USS Hornet (CV-8) shortly after completion
|Ordered:||30 March 1939|
|Builder:||Newport News Shipbuilding Company|
|Laid down:||25 September 1939|
|Launched:||14 December 1940|
|Sponsored by:||Annie Reid Knox|
|Commissioned:||20 October 1941|
|Nickname(s):||"Fighting Lady", "Happy Hornet", and"Horny Maru"|
|Fate:||Sunk in the Battle of the Santa Cruz Islands, 27 October 1942|
|Status:||Found near Solomon Islands, late January 2019|
|Notes:||Last U.S. fleet carrier lost in action|
|General characteristics (as built)|
|Class and type:||Yorktown-class aircraft carrier|
|Length:||824 ft 9 in (251.38 m) (overall)|
|Draft:||28 ft (8.5 m) full load|
|Propulsion:||4 shafts; 4 geared steam turbines|
|Speed:||32.5 knots (60.2 km/h; 37.4 mph) (design)|
|Range:||12,500 nmi (23,200 km; 14,400 mi) at 15 knots (28 km/h; 17 mph)|
|Complement:||2,919 officers and enlisted (wartime)|
|Aircraft carried:||72 × aircraft|
USS Hornet (CV-8), the seventh ship to carry the name Hornet, was a Yorktown-class aircraft carrier of the United States Navy. During World War II in the Pacific Theater, she launched the Doolittle Raid on Tokyo and participated in the Battle of Midway and the Buin-Faisi-Tonolai Raid. In the Solomon Islands campaign, she was involved in the capture and defense of Guadalcanal and the Battle of the Santa Cruz Islands where she was irreparably damaged by enemy torpedo and dive bombers. Faced with an approaching Japanese surface force, Hornet was abandoned and later torpedoed and sunk by approaching Japanese destroyers. Hornet was in service for a year and six days and was the last US fleet carrier ever sunk by enemy fire. For these actions, she was awarded four service stars, a citation for the Doolittle Raid in 1942, and her Torpedo Squadron 8 received a Presidential Unit Citation for extraordinary heroism for the Battle of Midway. Her wreck was located in late January 2019 near the Solomon Islands.
Construction and commissioning
Because of the cap on aggregate aircraft carrier tonnage included in the Washington Naval Treaty and subsequent London treaties, the United States had intended to build two Yorktowns and use up the remaining allocated tonnage with a smaller, revised version of the same design, which eventually became Wasp, but with war looming in Europe, and the repudiation of the naval limitation treaties by Japan and Italy, the Navy's General Board decided to lay down a third carrier to the Yorktown design immediately, followed by the first carrier of the follow-on CV-9 (Essex) class when that design was finalized; authorization from Congress came in the Naval Expansion Act of 1938.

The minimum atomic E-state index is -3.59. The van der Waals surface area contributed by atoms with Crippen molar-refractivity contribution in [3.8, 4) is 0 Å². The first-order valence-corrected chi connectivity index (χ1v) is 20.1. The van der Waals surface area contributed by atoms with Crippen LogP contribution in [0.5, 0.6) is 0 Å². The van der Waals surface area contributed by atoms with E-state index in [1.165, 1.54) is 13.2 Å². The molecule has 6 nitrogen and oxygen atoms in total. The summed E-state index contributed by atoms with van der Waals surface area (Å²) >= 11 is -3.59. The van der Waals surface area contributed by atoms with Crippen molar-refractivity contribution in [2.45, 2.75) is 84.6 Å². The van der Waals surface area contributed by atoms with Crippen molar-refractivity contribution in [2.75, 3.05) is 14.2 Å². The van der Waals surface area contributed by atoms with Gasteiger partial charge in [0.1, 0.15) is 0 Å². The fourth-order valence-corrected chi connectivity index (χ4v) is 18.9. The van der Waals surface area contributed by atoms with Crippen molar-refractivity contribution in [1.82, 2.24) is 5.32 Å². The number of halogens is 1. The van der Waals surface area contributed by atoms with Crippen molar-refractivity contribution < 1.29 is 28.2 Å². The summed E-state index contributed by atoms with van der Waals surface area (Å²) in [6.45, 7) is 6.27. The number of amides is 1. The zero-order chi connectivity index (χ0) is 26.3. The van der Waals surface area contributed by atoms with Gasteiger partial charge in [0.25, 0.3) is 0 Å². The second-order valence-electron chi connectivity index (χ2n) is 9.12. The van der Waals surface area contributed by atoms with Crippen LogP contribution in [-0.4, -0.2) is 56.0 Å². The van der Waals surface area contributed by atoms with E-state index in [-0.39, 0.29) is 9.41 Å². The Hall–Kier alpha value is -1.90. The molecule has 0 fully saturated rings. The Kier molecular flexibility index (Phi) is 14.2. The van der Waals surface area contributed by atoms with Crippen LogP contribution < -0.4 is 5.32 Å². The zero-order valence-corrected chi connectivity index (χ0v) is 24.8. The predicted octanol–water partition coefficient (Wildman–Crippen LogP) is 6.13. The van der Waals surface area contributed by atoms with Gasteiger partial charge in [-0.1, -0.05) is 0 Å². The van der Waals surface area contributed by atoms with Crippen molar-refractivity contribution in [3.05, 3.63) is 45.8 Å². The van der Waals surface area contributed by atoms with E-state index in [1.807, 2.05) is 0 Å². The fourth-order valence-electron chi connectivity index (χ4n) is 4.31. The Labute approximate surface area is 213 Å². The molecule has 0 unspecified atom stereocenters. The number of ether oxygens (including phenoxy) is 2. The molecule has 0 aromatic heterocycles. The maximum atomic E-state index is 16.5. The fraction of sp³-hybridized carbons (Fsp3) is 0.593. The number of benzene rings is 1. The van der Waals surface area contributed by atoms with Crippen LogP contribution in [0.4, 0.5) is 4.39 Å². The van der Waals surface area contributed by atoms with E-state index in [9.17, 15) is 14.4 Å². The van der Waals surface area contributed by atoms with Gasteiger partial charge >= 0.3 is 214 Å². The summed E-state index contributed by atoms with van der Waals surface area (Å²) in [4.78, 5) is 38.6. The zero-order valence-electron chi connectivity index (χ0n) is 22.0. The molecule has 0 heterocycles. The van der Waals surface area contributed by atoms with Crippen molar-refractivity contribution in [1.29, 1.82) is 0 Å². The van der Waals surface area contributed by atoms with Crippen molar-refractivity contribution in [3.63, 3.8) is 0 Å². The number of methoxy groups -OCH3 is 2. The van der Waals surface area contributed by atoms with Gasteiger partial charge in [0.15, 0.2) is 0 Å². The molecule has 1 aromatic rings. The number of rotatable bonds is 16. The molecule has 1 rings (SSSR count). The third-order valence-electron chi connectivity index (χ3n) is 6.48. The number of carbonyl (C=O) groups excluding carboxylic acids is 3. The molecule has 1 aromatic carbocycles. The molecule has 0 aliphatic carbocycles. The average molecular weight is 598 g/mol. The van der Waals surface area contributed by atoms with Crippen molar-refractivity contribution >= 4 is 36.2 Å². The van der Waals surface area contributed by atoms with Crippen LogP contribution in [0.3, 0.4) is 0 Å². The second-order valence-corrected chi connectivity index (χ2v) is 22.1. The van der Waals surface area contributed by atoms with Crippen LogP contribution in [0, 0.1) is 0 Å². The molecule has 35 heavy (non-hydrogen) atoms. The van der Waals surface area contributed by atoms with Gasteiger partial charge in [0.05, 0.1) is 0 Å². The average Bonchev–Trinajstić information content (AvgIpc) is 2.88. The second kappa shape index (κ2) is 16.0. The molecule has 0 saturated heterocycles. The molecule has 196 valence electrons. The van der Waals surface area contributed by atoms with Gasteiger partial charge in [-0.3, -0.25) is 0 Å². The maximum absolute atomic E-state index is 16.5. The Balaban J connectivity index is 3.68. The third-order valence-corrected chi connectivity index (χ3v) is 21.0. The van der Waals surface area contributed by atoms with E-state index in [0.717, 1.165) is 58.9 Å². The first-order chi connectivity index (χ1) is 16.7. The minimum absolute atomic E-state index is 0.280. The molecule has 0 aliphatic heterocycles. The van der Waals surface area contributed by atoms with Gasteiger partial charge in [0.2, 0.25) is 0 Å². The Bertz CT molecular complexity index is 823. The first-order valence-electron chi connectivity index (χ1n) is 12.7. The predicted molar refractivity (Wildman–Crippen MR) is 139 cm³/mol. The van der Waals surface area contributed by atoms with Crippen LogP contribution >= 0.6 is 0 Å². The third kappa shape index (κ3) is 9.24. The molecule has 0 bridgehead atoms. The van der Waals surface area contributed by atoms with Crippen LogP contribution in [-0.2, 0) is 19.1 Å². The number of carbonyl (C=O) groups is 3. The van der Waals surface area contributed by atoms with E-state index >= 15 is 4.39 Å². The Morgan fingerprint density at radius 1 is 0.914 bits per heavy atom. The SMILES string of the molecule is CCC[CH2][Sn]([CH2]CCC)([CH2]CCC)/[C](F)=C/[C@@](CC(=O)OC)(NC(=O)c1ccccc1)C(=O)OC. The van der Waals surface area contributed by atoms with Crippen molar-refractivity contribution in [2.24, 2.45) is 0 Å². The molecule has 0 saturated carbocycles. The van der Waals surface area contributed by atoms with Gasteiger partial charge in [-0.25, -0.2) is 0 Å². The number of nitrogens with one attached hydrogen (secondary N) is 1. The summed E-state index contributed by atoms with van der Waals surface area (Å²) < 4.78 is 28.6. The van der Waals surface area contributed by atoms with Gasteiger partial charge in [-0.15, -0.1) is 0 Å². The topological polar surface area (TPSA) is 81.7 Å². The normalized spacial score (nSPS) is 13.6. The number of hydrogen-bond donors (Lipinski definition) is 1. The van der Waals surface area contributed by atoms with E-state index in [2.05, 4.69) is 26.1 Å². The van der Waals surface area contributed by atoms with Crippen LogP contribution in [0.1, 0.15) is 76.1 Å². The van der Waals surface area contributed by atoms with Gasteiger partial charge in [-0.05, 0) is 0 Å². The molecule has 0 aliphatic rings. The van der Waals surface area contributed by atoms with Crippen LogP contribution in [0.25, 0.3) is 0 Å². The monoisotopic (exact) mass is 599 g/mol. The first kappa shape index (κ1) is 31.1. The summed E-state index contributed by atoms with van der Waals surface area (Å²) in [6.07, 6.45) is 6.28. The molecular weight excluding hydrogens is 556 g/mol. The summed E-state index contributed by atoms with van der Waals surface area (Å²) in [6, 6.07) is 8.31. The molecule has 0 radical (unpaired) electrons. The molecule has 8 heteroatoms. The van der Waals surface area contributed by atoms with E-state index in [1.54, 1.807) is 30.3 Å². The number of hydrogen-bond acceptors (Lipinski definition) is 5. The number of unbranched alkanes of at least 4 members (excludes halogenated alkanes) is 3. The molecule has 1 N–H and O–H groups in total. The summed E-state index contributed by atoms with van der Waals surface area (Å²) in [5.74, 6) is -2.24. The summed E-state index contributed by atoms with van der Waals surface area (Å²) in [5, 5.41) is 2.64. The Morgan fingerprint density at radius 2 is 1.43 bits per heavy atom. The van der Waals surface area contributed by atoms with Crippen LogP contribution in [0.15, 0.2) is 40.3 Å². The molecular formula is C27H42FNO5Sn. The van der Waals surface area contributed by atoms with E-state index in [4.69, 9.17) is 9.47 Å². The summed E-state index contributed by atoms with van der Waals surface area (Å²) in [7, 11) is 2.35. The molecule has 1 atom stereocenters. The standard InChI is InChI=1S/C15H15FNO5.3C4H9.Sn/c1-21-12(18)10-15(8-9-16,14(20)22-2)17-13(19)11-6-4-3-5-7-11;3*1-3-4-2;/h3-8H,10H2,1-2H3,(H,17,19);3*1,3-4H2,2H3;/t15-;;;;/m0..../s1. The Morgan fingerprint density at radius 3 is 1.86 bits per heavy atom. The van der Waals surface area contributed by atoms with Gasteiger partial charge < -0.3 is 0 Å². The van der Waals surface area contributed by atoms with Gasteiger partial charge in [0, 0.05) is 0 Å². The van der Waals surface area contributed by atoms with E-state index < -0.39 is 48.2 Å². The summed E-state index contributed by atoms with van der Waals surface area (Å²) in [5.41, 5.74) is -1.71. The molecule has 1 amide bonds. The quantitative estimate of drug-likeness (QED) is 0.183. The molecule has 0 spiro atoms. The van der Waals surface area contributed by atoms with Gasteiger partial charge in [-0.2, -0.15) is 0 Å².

Hornet had a length of 770 feet (235 m) at the waterline and 824 feet 9 inches (251.38 m) overall. She had a beam of 83 feet 3 inches (25.37 m) at the waterline, 114 feet (35 m) overall, with a draft of 24 feet 4 inches (7.42 m) as designed and 28 feet (8.5 m) at full load. She displaced 20,000 long tons (20,000 t) at standard load and 25,500 long tons (25,900 t) at full load. She was designed for a ship's crew consisting of 86 officers and 1280 men and an air complement consisting of 141 officers and 710 men.
She was powered by nine Babcock & Wilcox boilers providing steam at 400 psi (2,800 kPa) and 648 °F (342 °C) to four Parsons Marine geared steam turbines each driving its own propeller. The turbines were designed to produce a total of 120,000 shaft horsepower [shp] (89,000 kW) giving her a range of 12,000 nautical miles (14,000 mi; 22,000 km) at a speed of 15 knots (17 mph; 28 km/h). She was designed to carry 4,280 long tons (4,350 t) of fuel oil and 178,000 US gallons (670,000 l) of Avgas. Her designed speed was 32.5 knots (60.2 km/h; 37.4 mph). During sea trials, she produced 120,500 shp (89,900 kW) and reached 33.85 knots (62.69 km/h; 38.95 mph).
Hornet was equipped with eight 5-inch (127 mm)/38 caliber dual purpose guns and 16 1.1-inch (28 mm)/75 caliber antiaircraft guns in quad mounts (four guns operating together). Originally, she had 24 M2 Browning .50-inch (12.7 mm) machine guns but these were replaced in January 1942 with 30 20-mm Oerlikon antiaircraft cannon. An additional 1.1-inch (28 mm) quad mount was later added at her bow and two more 20 mm antiaircraft guns were added for a total of 32 mounts. In addition, her athwartships hangar-deck aircraft catapult was removed. In June 1942, following the battle of Midway, Hornet had a new CXAM radar installed atop her tripod mast, and her SC radar was relocated to her mainmast. Unlike her sisters, Hornet's tripod mast and its signal bridge were not enclosed when the CXAM was installed, making her unique among the three ships.
For armor, she had an armor belt of 30-pound (14 kg) special treatment steel (STS) that was 2.5 to 4 inches (64–102 mm) thick. The flight and hangar decks had no armor but the protective deck had 4 inches (100 mm) of 60-pound (27 kg) STS. Bulkheads had 4-inch (100 mm) armor while the conning tower had 30–16 mm splinter pro armor 4 inches (100 mm) on the sides with 2 inches (51 mm) on top. The steering gear had 4-inch (100 mm) protection on the sides with 60–16 mm on the deck.
Her flight deck was 814 by 86 feet (248 m × 26 m) and her hangar deck was 546 by 63 feet (166 m × 19 m) and 17 feet 3 inches (5.26 m) high. She had three aircraft elevators each 48 by 44 feet (15 by 13 m) with a lifting capacity of 17,000 pounds (7,700 kg). She had two flight-deck and one hangar-deck hydraulic catapults and equipped with Mark IV Mod 3A arresting gear with a capability of 16,000 pounds (7,300 kg) and 85 miles per hour (137 km/h). She was designed to host a Carrier Air Group of 18 fighters, 18 bombers, 37 scout planes, 18 torpedo bombers, and 6 utility aircraft.
Hornet was laid down on 25 September 1939 by Newport News Shipbuilding of Newport News, Virginia and was launched on 14 December 1940, sponsored by Annie Reid Knox, wife of Secretary of the Navy Frank M. Knox. She was commissioned at Naval Station Norfolk on 20 October 1941, with Captain Marc A. Mitscher in command.